Pakxan

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Pakxan ປາກຊັນ
District & municipality
Pakxan District
Location of Pakxan district in LaosLocation of Pakxan district in Laos
Coordinates: 18°23′47″N 103°39′21″E / 18.39639°N 103.65583°E / 18.39639; 103.65583
Country Laos
ProvinceBolikhamsai Province
DistrictPakxan District
Elevation153 m (502 ft)
Population (2015)
 • Total45,000
Time zoneUTC+7 (ICT)

Pakxan (Paksan or Muang Pakxan) (Lao ປາກຊັນ, pronounced ) (French: Paksane) is a district and a town in Bolikhamsai Province, in western Laos. It is the capital of Pakxan District. The Nam Xan River joins the Mekong River at Pakxan on the border with Thailand, opposite Bueng Kan. Pakxan is connected to the south of Laos by Route 13.

History

Pakxan was founded in the late-19th century. The Pakxan region had experienced insecurity since the invasion by Annam in 1834, followed by invasions by the Siamese, and Siamese sovereignty over Laos in 1836, and especially after 1865 with the invasions of Haws or "red flags", gangs from southern China. These invasions began to reduce the populations of Xieng Khouang and Bolikhamsai, but it was the Siamese who completed the depopulation by deporting most of the Phou Eun inhabiting the region.

In 1876, Rama V, King of Siam, ordered the creation of Bolikhamsai with the last survivors of the Haw invasion of 1874. Bolikhamsai was placed under the authority of Kha Luang Nong Khai. From 1885, the French, who took over neighboring Vietnam, challenged Siamese sovereignty over Laos. After Auguste Pavie's mission dating the Mekong to Luang Prabang, the Siamese were forced to leave the left bank of the Mekong and evacuate the position they had created at the mouth of the Nam Xan River. At that time, Patchoum Muong (or Paxum) was the largest town near the confluence of the Nam Xan, but it is on the Nam Xan, a half-day by boat up the Mekong.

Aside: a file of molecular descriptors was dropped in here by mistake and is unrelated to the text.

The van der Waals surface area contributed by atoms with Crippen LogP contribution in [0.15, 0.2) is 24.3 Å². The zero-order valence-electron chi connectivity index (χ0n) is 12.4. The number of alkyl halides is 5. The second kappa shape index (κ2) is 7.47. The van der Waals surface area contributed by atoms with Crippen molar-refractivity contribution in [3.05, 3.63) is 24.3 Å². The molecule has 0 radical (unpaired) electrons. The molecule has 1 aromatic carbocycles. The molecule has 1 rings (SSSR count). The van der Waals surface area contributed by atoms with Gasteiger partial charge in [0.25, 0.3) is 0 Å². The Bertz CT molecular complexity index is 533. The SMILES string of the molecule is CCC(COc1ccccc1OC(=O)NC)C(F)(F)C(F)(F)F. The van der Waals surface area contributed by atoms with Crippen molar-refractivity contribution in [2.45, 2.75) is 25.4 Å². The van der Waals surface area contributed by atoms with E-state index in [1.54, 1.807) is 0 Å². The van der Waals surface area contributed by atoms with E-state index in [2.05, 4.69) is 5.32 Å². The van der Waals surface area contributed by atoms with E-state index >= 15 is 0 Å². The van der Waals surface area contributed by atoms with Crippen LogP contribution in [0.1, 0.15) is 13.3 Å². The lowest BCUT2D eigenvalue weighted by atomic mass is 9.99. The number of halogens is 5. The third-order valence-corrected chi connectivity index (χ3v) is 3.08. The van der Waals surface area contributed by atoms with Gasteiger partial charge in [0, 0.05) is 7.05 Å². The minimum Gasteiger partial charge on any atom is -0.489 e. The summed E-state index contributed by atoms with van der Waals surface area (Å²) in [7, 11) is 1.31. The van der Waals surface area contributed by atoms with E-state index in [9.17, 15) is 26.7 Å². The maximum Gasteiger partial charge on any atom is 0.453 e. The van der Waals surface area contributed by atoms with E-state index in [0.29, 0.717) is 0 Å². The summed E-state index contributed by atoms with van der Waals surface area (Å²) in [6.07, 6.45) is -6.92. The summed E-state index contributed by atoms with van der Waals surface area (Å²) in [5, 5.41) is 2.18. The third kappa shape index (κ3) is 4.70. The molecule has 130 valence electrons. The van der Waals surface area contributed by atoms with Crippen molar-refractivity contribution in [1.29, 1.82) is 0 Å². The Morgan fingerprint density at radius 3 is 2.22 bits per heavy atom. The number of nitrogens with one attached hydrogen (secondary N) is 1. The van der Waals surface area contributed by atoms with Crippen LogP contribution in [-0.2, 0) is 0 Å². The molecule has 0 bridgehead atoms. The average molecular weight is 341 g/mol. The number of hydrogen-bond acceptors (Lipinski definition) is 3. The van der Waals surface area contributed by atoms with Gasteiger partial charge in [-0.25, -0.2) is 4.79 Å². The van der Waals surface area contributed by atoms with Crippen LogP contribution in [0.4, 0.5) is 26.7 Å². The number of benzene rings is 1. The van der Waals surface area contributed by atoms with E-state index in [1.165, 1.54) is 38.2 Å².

In the course of the 1890s, missionaries of the Missions étrangères de Paris, attached to the mission of Christianity to a Bangkok-based Keng-Sadok, on the Mekong River, a few miles from the mouth of the Nam Xan. Then the missionaries occupied Pakxan, abandoned by the Siamese, and there built a church. In 1911, Bolikhamsai had about 61 villages with a population of about 4,000 inhabitants. In 1937, when Vientiane Province was cut in half, Pakxan alone had a population of 1,000 people and became the capital of the new province.

The market in Pakxan

Climate

Climate data for Pakxan (1990–2019)
Month Jan Feb Mar Apr May Jun Jul Aug Sep Oct Nov Dec Year
Mean daily maximum °C (°F) 29.0
(84.2)
30.8
(87.4)
32.6
(90.7)
33.9
(93.0)
32.9
(91.2)
32.1
(89.8)
31.5
(88.7)
31.5
(88.7)
31.8
(89.2)
31.8
(89.2)
30.6
(87.1)
28.7
(83.7)
31.4
(88.6)
Mean daily minimum °C (°F) 16.2
(61.2)
18.2
(64.8)
21.1
(70.0)
23.4
(74.1)
24.3
(75.7)
24.6
(76.3)
24.4
(75.9)
24.4
(75.9)
23.9
(75.0)
22.6
(72.7)
20.0
(68.0)
17.0
(62.6)
21.7
(71.0)
Average precipitation mm (inches) 10
(0.4)
28
(1.1)
53
(2.1)
124
(4.9)
401
(15.8)
690
(27.2)
796
(31.3)
640
(25.2)
431
(17.0)
113
(4.4)
17
(0.7)
5
(0.2)
3,308
(130.3)
Source: Food and Agriculture Organization of the United Nations

References

  1. ^ "Results of Population and Housing Census 2015" (PDF). Lao Statistics Bureau. Retrieved 19 February 2024.
  2. ^ a b c Jean-Louis Archet, Formes et résultat des activités du monde rural dans le Koueng Borikhane (Laos), mémoire de géographie du sous-développement, Université de Provence, Aix-en-Provence, 1973, p.16-17
  3. ^ "Climatology and agroclimatology atlas of the Lao People's Democratic Republic" (PDF). Food and Agriculture Organization of the United Nations. Archived from the original (PDF) on 17 March 2024. Retrieved 17 March 2024.

External links